As a bill to mandate that the state make quarterly pension payments advanced in committee Monday, business groups are following Governor Chris Christie’s lead in predicting fallout for the state budget. If it passes for a second time before the end of this session, the Democratic-led measure would put a ballot question to voters on adding the requirement to the state constitution.
The amendment would bypass Christie and make it so that the state would have to make 25 percent payments toward its pension obligation every quarter, rather than in one lump sum once a year. A high court ruled earlier this month that public workers are not entitled to a cost of living adjustment after seeing the states’ contributions to their pension fund freeze in recent years.
If the bill succeeds, the state would be required to pay off its full nearly $5 billion obligation by 2021. A recent poll found that 71 percent of respondents would vote in favor of the measure.
Assembly Speaker Vince Prieto (D-32) said the amendment would go a long way toward improving public workers’ trust in the state’s ability to pay back the $43.8 billion it owes in pension contributions.
“The discussion regarding public employee pension funding in this state is littered with broken promises and irresponsibility,” Prieto said. “This is a pragmatic solution to a two-fold problem – fulfilling our commitment to public employees and re-establishing financial stability and long-term solvency for our state.”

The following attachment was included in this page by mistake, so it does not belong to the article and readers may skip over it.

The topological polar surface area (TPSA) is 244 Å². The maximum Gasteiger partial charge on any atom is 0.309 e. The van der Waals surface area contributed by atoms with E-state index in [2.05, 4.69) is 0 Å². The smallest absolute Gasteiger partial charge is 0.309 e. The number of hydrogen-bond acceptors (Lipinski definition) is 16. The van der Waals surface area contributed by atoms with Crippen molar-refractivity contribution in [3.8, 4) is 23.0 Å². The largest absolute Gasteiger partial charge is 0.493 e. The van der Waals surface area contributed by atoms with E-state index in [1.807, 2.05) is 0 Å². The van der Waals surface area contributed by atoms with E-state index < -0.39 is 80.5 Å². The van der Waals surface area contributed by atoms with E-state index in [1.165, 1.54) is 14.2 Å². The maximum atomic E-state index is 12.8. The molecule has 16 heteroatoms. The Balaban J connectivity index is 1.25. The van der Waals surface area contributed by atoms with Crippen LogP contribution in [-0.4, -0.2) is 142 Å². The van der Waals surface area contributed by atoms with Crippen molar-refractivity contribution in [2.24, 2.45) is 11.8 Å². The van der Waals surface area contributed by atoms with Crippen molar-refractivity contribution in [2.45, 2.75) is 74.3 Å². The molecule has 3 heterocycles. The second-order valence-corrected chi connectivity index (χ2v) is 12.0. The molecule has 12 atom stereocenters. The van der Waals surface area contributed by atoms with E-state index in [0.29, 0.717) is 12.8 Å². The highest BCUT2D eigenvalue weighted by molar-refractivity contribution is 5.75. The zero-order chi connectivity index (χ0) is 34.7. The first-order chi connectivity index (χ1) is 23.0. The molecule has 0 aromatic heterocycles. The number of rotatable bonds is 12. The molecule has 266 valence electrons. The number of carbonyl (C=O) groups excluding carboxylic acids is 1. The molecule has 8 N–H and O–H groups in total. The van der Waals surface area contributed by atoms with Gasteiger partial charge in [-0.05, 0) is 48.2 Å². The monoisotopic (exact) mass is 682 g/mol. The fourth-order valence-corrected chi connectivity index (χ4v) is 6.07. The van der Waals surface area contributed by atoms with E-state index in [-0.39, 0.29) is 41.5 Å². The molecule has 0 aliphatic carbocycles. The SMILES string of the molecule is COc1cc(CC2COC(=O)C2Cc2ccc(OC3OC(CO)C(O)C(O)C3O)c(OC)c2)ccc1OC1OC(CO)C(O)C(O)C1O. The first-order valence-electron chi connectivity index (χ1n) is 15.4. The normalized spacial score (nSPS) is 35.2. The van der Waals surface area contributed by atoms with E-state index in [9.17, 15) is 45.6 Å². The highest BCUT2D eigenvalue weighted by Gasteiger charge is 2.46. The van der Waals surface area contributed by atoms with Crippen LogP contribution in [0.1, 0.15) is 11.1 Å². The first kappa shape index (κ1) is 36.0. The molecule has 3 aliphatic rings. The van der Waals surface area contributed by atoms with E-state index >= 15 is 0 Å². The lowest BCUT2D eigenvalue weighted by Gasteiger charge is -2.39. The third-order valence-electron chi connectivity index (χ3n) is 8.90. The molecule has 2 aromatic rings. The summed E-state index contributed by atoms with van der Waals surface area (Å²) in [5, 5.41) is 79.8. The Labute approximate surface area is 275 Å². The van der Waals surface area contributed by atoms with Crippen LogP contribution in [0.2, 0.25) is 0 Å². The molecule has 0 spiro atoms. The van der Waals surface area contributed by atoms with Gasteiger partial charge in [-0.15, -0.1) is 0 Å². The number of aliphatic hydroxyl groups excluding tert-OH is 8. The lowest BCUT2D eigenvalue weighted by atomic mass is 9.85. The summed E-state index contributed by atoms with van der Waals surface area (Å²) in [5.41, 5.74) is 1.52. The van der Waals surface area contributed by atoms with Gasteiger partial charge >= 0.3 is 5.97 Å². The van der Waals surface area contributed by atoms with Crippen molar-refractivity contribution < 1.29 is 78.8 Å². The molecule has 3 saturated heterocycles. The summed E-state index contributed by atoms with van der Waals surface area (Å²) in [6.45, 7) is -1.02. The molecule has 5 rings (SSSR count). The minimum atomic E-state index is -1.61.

But business groups are calling the proposed amendment dangerous, echoing predictions from Christie and Assemblyman Declan O’Scanlon (R-13) that mandatory payments could divert funds from schools and other essential services.
NJBIA President Michele Siekerka said that pensions should not get first priority ahead of other budgetary line items.
“Under this amendment the state would be required to make pension payments before anything else,” Siekerka said. “The pension payment would become a super priority taking precedence over education, healthcare and public safety.”
“We would be facing significant income and sales tax increases on all New Jersey residents to make the payment,” Siekerka continued. “New Jersey already has the highest taxes in the nation. Our cost of living is already untenable and is driving significant tax revenue from the state.”
The NJEA, which represents the state’s public school teachers, is supporting the amendment. President Wendell Steinhauer called the pensions an important piece of the state economy in and of themselves.
“If the state is allowed to simply walk away from its obligations, it could leave hundreds of thousands of New Jersey retirees destitute and cripple the state’s economy. We refuse to allow that to happen.”